Did you know lightening can increase risk of migraines and headaches, a new study suggests.
This is an important finding that can definitely help chronic sufferers accurately predict the likelihood of migraine or headache and begin preventive treatment, the researchers at the University of Cincinnati said.
In this study, it was found that chronic headache sufferers had 34 percent greater risk of a migraine or a headache and about 27 percent of enhanced risk of migraine on days when lightning struck within 24-26 miles of their homes. However, this study failed to prove any cause-and-effect relationship between headaches and lightening.
Migraines and new-onset headaches increased by 26 percent and 21 percent, respectively, in the patients whenever there was lightning, according to the study published in 2016 in the Journal Cephalagia.
“However, all studies are not uniform, and some show conflicting findings on how weather, including elements such as humidity and barometric pressure, affect onset of headaches,” Study co-leader John Martin, a third-year medical student at the University of Cincinnati, said in a university news release. “However, this study clearly shows a strong correlation between lighting, and many other associated meteorological factors and migraines and headaches.”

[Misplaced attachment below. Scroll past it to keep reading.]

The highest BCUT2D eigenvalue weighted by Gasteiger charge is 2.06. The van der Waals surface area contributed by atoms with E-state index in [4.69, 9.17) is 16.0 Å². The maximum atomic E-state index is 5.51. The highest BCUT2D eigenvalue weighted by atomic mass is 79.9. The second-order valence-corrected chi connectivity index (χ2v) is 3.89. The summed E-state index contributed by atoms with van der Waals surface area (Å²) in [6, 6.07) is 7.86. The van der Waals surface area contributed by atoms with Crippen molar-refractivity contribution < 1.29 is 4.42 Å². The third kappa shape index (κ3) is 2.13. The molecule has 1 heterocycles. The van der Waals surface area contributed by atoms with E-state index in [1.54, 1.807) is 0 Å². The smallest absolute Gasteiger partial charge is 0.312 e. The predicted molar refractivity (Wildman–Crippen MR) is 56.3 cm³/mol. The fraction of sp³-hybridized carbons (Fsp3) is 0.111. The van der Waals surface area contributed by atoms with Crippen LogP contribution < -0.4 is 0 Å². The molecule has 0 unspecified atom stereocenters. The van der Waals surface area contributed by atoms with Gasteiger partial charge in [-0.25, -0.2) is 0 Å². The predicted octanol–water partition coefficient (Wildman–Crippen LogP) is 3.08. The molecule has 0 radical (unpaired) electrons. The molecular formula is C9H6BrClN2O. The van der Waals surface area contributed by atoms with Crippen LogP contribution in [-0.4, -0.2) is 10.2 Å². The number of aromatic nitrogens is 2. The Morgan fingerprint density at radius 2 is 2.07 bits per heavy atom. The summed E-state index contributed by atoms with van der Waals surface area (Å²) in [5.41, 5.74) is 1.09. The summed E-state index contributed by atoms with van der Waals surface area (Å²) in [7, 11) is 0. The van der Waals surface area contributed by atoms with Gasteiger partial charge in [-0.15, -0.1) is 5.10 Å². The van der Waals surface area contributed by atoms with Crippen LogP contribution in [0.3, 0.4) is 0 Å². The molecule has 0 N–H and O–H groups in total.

“We mostly relied on mathematical models to ascertain if the lighting itself was the reason for increased frequency of headaches or whether it could also be attributed to other weather related factors encountered during thunderstorms,” study co-leader Dr. Mary Martin, a headache expert and a professor in the division of general internal medicine, said in a news release.
“We found that the headache risk increased by 21 percent on lightning days, even after accounting for these weather factors, “he added. “This definitely suggests that lightning has its own unique effect on migraines and headaches.
“Lightning can trigger headaches in so many different ways,” Mary Martin said. “Lightning emits electromagnetic waves that could trigger headaches. In addition, lighting also generates many air pollutants such as ozone and can cause rapid release of fungal sports that can also lead to migraine attacks.”
“This particular study definitely throws some light on this link between migraines or headaches and lightning and various other meterorologic factors,” Mary Martin said. However, the exact mechanisms that trigger headaches are still unknown. Ultimately, the effect of weather changes on headaches is quite complex, and many more studies are needed to arrive at some conclusion about the role of thunderstorms and lighting on headache